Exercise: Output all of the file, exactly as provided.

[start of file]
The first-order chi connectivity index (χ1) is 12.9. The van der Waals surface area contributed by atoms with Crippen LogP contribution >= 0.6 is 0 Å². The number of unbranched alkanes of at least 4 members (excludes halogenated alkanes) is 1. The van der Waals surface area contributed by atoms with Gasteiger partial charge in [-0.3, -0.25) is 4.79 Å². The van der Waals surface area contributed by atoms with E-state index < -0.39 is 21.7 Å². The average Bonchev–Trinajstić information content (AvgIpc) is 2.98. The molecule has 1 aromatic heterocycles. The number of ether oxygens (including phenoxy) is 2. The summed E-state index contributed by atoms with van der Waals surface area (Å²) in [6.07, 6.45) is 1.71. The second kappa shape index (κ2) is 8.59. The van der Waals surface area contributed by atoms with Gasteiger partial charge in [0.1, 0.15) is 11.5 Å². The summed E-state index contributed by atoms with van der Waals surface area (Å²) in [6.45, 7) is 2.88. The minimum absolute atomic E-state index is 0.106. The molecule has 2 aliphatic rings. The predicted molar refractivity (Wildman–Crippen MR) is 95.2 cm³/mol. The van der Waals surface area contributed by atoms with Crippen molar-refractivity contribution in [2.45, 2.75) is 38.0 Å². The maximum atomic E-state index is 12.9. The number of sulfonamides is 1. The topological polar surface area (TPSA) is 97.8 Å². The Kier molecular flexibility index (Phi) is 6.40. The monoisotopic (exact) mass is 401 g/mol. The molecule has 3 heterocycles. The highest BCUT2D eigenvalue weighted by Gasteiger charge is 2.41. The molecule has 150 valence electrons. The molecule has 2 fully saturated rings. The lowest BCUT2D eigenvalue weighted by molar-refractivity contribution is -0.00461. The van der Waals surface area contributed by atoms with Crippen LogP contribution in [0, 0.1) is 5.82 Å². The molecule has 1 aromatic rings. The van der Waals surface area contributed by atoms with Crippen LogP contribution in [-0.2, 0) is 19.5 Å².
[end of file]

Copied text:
The first-order chi connectivity index (χ1) is 12.9. The van der Waals surface area contributed by atoms with Crippen LogP contribution >= 0.6 is 0 Å². The number of unbranched alkanes of at least 4 members (excludes halogenated alkanes) is 1. The van der Waals surface area contributed by atoms with Gasteiger partial charge in [-0.3, -0.25) is 4.79 Å². The van der Waals surface area contributed by atoms with E-state index < -0.39 is 21.7 Å². The average Bonchev–Trinajstić information content (AvgIpc) is 2.98. The molecule has 1 aromatic heterocycles. The number of ether oxygens (including phenoxy) is 2. The summed E-state index contributed by atoms with van der Waals surface area (Å²) in [6.07, 6.45) is 1.71. The second kappa shape index (κ2) is 8.59. The van der Waals surface area contributed by atoms with Gasteiger partial charge in [0.1, 0.15) is 11.5 Å². The summed E-state index contributed by atoms with van der Waals surface area (Å²) in [6.45, 7) is 2.88. The minimum absolute atomic E-state index is 0.106. The molecule has 2 aliphatic rings. The predicted molar refractivity (Wildman–Crippen MR) is 95.2 cm³/mol. The van der Waals surface area contributed by atoms with Crippen molar-refractivity contribution in [2.45, 2.75) is 38.0 Å². The maximum atomic E-state index is 12.9. The number of sulfonamides is 1. The topological polar surface area (TPSA) is 97.8 Å². The Kier molecular flexibility index (Phi) is 6.40. The monoisotopic (exact) mass is 401 g/mol. The molecule has 3 heterocycles. The highest BCUT2D eigenvalue weighted by Gasteiger charge is 2.41. The molecule has 150 valence electrons. The molecule has 2 fully saturated rings. The lowest BCUT2D eigenvalue weighted by molar-refractivity contribution is -0.00461. The van der Waals surface area contributed by atoms with Crippen LogP contribution in [0, 0.1) is 5.82 Å². The molecule has 1 aromatic rings. The van der Waals surface area contributed by atoms with Crippen LogP contribution in [-0.2, 0) is 19.5 Å².